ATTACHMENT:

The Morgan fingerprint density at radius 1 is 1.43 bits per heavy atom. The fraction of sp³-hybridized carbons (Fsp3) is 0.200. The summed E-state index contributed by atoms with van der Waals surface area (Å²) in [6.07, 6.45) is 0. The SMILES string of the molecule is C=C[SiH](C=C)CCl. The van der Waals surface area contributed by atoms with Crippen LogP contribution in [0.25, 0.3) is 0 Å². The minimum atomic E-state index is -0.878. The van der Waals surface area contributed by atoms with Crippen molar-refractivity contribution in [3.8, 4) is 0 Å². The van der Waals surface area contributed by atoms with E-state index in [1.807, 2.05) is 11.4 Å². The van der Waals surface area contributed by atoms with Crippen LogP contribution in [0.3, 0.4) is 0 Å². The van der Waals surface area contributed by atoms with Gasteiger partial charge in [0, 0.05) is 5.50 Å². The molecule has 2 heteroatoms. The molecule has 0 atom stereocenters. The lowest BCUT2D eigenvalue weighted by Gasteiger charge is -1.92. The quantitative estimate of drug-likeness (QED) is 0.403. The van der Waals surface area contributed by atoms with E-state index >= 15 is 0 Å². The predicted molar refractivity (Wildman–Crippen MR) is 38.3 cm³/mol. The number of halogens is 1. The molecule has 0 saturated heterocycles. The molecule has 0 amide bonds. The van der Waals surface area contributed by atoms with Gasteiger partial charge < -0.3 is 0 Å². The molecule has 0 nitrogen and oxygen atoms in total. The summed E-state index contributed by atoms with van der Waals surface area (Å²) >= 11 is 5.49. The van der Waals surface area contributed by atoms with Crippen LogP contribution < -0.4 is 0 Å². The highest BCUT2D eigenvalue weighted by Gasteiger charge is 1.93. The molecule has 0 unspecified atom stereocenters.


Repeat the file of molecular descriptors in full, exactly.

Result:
The Morgan fingerprint density at radius 1 is 1.43 bits per heavy atom. The fraction of sp³-hybridized carbons (Fsp3) is 0.200. The summed E-state index contributed by atoms with van der Waals surface area (Å²) in [6.07, 6.45) is 0. The SMILES string of the molecule is C=C[SiH](C=C)CCl. The van der Waals surface area contributed by atoms with Crippen LogP contribution in [0.25, 0.3) is 0 Å². The minimum atomic E-state index is -0.878. The van der Waals surface area contributed by atoms with Crippen molar-refractivity contribution in [3.8, 4) is 0 Å². The van der Waals surface area contributed by atoms with E-state index in [1.807, 2.05) is 11.4 Å². The van der Waals surface area contributed by atoms with Crippen LogP contribution in [0.3, 0.4) is 0 Å². The van der Waals surface area contributed by atoms with Gasteiger partial charge in [0, 0.05) is 5.50 Å². The molecule has 2 heteroatoms. The molecule has 0 atom stereocenters. The lowest BCUT2D eigenvalue weighted by Gasteiger charge is -1.92. The quantitative estimate of drug-likeness (QED) is 0.403. The van der Waals surface area contributed by atoms with E-state index >= 15 is 0 Å². The predicted molar refractivity (Wildman–Crippen MR) is 38.3 cm³/mol. The number of halogens is 1. The molecule has 0 saturated heterocycles. The molecule has 0 amide bonds. The van der Waals surface area contributed by atoms with Gasteiger partial charge < -0.3 is 0 Å². The molecule has 0 nitrogen and oxygen atoms in total. The summed E-state index contributed by atoms with van der Waals surface area (Å²) >= 11 is 5.49. The van der Waals surface area contributed by atoms with Crippen LogP contribution < -0.4 is 0 Å². The highest BCUT2D eigenvalue weighted by Gasteiger charge is 1.93. The molecule has 0 unspecified atom stereocenters.